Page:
Broad principles: Flexible approach
Within reason, you are afforded a degree of flexibility when dealing with complaints. For example, if the purchase of a bunch of flowers seems the best way of putting things right, then consider it. (Usually, such an approach will be a consideration only when the customer has proactively indicated a preference for such a remedy.) This is not a way of avoiding the payment of financial redress but it does emphasise the need to be flexible and respond to complaints in a way that genuinely tries to satisfy the customer, within the bounds of regularity and propriety, and to the extent that local practice allows.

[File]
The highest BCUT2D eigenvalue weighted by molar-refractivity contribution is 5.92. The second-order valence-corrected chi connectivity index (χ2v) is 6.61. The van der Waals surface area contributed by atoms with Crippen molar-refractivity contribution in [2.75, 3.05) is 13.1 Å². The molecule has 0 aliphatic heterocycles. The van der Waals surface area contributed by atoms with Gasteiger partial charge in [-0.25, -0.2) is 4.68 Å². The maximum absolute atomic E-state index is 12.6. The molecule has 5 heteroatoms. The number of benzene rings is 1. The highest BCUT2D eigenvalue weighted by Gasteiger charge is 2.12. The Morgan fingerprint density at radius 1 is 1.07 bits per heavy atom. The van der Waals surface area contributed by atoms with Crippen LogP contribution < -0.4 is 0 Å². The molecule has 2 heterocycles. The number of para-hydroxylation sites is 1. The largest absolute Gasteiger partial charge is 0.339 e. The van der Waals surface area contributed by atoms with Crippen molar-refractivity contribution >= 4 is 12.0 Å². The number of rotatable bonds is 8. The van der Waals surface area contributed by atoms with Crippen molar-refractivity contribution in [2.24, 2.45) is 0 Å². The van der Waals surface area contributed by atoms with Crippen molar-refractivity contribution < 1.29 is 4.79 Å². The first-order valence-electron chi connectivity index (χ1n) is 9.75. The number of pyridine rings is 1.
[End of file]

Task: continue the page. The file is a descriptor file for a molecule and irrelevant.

If you do decide to send a bunch of flowers to a complainant you must do so by following a set procedure using Enterprise Resource Planning (ERP). If you need a copy of the step by step guide for this procedure please contact CCAST.
|Making an objective judgement can be difficult but it may be useful to stand back and consider how you feel when you are on the receiving end of a mistake. This is all part of the process of putting yourself in the shoes of the customer. Surveys confirm that complainants’ prime concern is to have things put right and to receive an apology. They do not automatically seek financial payment, but are more inclined to do so when the mistake has affected them particularly badly, is repeated, or their complaints about it are ignored.|